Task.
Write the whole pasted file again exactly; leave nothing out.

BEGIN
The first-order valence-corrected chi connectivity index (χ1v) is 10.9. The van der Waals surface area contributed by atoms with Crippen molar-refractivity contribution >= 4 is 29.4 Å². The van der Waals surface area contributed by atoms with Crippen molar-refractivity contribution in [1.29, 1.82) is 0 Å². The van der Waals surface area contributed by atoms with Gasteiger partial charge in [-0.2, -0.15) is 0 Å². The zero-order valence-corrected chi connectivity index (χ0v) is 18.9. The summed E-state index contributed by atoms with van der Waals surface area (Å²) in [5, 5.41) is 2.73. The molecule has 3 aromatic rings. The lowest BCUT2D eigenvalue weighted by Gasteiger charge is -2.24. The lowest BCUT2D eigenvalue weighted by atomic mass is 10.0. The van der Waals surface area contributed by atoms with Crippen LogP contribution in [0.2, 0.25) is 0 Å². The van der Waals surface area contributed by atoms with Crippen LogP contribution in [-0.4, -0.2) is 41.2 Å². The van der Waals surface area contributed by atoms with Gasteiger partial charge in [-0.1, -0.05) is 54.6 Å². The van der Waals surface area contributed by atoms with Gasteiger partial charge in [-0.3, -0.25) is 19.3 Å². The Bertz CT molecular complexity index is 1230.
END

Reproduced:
The first-order valence-corrected chi connectivity index (χ1v) is 10.9. The van der Waals surface area contributed by atoms with Crippen molar-refractivity contribution >= 4 is 29.4 Å². The van der Waals surface area contributed by atoms with Crippen molar-refractivity contribution in [1.29, 1.82) is 0 Å². The van der Waals surface area contributed by atoms with Gasteiger partial charge in [-0.2, -0.15) is 0 Å². The zero-order valence-corrected chi connectivity index (χ0v) is 18.9. The summed E-state index contributed by atoms with van der Waals surface area (Å²) in [5, 5.41) is 2.73. The molecule has 3 aromatic rings. The lowest BCUT2D eigenvalue weighted by Gasteiger charge is -2.24. The lowest BCUT2D eigenvalue weighted by atomic mass is 10.0. The van der Waals surface area contributed by atoms with Crippen LogP contribution in [0.2, 0.25) is 0 Å². The van der Waals surface area contributed by atoms with Crippen LogP contribution in [-0.4, -0.2) is 41.2 Å². The van der Waals surface area contributed by atoms with Gasteiger partial charge in [-0.1, -0.05) is 54.6 Å². The van der Waals surface area contributed by atoms with Gasteiger partial charge in [-0.3, -0.25) is 19.3 Å². The Bertz CT molecular complexity index is 1230.